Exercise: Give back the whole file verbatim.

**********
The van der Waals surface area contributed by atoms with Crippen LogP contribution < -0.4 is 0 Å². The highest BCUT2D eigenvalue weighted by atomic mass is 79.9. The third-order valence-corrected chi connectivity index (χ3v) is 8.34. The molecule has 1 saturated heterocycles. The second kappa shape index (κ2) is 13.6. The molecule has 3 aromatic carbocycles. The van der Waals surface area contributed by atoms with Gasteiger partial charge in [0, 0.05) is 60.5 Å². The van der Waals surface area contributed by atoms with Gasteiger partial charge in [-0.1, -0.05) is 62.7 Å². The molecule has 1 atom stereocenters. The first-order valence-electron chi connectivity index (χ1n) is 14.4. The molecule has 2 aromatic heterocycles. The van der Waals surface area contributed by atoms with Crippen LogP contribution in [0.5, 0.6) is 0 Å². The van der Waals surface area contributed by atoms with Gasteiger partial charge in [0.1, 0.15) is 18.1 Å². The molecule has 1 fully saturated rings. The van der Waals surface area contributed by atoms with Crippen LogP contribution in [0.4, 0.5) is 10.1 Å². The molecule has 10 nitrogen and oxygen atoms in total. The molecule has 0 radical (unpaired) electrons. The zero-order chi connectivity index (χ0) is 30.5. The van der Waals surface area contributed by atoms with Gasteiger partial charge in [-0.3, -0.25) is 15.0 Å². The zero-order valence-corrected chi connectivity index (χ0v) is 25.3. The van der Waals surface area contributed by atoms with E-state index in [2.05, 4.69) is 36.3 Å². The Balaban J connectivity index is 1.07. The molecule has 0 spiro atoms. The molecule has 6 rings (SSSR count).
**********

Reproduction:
The van der Waals surface area contributed by atoms with Crippen LogP contribution < -0.4 is 0 Å². The highest BCUT2D eigenvalue weighted by atomic mass is 79.9. The third-order valence-corrected chi connectivity index (χ3v) is 8.34. The molecule has 1 saturated heterocycles. The second kappa shape index (κ2) is 13.6. The molecule has 3 aromatic carbocycles. The van der Waals surface area contributed by atoms with Gasteiger partial charge in [0, 0.05) is 60.5 Å². The van der Waals surface area contributed by atoms with Gasteiger partial charge in [-0.1, -0.05) is 62.7 Å². The molecule has 1 atom stereocenters. The first-order valence-electron chi connectivity index (χ1n) is 14.4. The molecule has 2 aromatic heterocycles. The van der Waals surface area contributed by atoms with Crippen LogP contribution in [0.5, 0.6) is 0 Å². The van der Waals surface area contributed by atoms with Gasteiger partial charge in [0.1, 0.15) is 18.1 Å². The molecule has 1 fully saturated rings. The van der Waals surface area contributed by atoms with Crippen LogP contribution in [0.4, 0.5) is 10.1 Å². The molecule has 10 nitrogen and oxygen atoms in total. The molecule has 0 radical (unpaired) electrons. The zero-order chi connectivity index (χ0) is 30.5. The van der Waals surface area contributed by atoms with Gasteiger partial charge in [-0.3, -0.25) is 15.0 Å². The zero-order valence-corrected chi connectivity index (χ0v) is 25.3. The van der Waals surface area contributed by atoms with E-state index in [2.05, 4.69) is 36.3 Å². The Balaban J connectivity index is 1.07. The molecule has 0 spiro atoms. The molecule has 6 rings (SSSR count).